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White pyramids project from the walls of the room, which is secured by a heavy metal door. In its center is a directional antenna, consisting of pairs of metallic rods, which is aimed at a motor. It’s a futuristic scenario vaguely reminiscent of the Starship Enterprise in the American science fiction series, Star Trek. One is tempted to call out: “Beam me up, Scotty!” “Should I turn on the devices now? Oh wait, that wouldn’t be too good for us,” proclaims a laughing voice through the loudspeaker. “Scotty,” the Head Engineer of controls and devices on the other side of the metal door, is called Gregor Ergaver in real life. He explains the actual reason behind the chamber with the white pyramids: “Here, we are testing whether an electromagnetic environment impacts our motor’s performance and whether our motor produces electromagnetic emissions that could disturb communication devices.” Electric motors are a sophisticated technology, but developments such as WIFI and mobile networks are having completely new effects that must be looked into.


“We have over 50 years of experience with all types of electric motors”

Robert Vodopivec Head Developer MAHLE Letrika


The EMC chamber, where electromagnetic compatibility (EMC) is investigated, is one of many testing facilities at MAHLE Letrika in Šempeter pri Gorici/Slovenia, a 30-minute car ride away from Trieste/Italy. The MAHLE location—with its approximately 1,500 employees— manufactures electric drives for steering systems, starter motors, forklifts, scooters, and, recently, also for a passenger car that’s scheduled to hit the market in 2018. Over 60 different electric drives are produced here. Šempeter pri Gorici is a hands-on example of what a motor factory of the future will look like when vehicles are no longer powered by combustion engines. Glints of copper shine here, there, and everywhere; electric motors of every size are being assembled, tested, and packed for shipping to the customer.

All the while MAHLE engineers are experimenting with new solutions. Before such a series electric motor can roll off the assembly lines, it must be adapted to meet a broad range of customer demands, as well as passing numerous tests and undergoing load testing. One such test involves subjecting up to four starter motors simultaneously to intense vibrations on a shaker system, to determine whether the components are capable of withstanding these stresses. NVH (noise, vibration, harshness) engineer Andrej Baša explains the reason behind the vibration test: “In a large electric motor, the rotor alone can weigh more than ten kilograms. If the electric motor is subjected to high vibration levels, the unwanted movement of the rotor can cause damage or even break a heavy-duty motor housing.” Here, the drives of the future are subjected to as much stress in just a few hours as they might normally experience only over a long motor life.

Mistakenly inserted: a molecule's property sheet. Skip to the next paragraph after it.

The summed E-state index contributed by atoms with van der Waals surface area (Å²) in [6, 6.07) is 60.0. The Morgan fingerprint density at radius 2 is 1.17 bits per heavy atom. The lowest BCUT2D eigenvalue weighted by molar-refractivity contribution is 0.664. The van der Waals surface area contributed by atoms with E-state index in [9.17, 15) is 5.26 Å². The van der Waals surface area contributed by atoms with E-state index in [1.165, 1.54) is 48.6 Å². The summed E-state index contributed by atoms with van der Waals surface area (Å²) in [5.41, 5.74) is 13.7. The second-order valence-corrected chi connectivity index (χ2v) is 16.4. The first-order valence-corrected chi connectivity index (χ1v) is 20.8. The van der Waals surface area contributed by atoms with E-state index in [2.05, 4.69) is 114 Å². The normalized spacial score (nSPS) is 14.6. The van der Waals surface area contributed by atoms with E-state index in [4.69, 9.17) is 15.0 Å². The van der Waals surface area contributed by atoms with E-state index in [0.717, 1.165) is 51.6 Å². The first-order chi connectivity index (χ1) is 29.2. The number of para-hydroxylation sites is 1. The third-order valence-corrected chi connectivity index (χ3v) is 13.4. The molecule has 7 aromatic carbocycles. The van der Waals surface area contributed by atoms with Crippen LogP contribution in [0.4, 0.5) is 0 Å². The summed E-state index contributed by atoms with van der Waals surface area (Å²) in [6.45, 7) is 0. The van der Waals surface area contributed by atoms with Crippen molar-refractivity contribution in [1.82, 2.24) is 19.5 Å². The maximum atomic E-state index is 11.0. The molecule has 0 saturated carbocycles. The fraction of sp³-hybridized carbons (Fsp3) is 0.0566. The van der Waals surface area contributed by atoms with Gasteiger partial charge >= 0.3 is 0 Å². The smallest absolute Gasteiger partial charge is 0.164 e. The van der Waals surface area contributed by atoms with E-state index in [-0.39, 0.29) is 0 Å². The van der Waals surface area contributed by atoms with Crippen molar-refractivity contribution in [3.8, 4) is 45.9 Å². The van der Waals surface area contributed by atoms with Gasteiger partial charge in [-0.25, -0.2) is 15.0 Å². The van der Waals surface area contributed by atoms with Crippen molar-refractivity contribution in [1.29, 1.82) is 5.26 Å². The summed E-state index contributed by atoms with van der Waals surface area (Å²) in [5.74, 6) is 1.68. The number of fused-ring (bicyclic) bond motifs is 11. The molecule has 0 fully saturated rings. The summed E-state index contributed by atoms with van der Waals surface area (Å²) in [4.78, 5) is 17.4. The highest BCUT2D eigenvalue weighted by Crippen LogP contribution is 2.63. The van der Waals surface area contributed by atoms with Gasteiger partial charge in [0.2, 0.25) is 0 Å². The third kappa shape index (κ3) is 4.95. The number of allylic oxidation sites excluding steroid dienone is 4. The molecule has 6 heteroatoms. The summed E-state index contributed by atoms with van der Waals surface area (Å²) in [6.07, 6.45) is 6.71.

In the next room over, they’re working at a more subtle level: NVH experts Borut Peljhan and his colleagues are attempting to root out the sources of noise produced by an alternator. Their quest unfolds in a soundproof room equipped with sensitive microphones. “Sometimes, it’s the position of the fan blades that causes disturbing noises. In that case, we have to reposition the blades,” says this detective of noise annoyance. Fans are a critical component in electric machines because these can generate enormous amounts of heat and would not last long without a cooling system.

Wrapping miles of copper wire around a coil is just the beginning when it comes to making advanced electric motors. Here, too, there’s no getting around electronics. The right controls and sensors are produced in clean rooms under the watchful eye of Marijan Kerševan, electronics production manager: “We used to buy the sensors that measure things like drive axis revolutions from outside sources.” But the quality was extremely inconsistent. So they decided to manufacture their electronic components in-house. And, as Kerševan happily reports: “Eventually, we were able not only to make better sensors, but also to save money doing it.”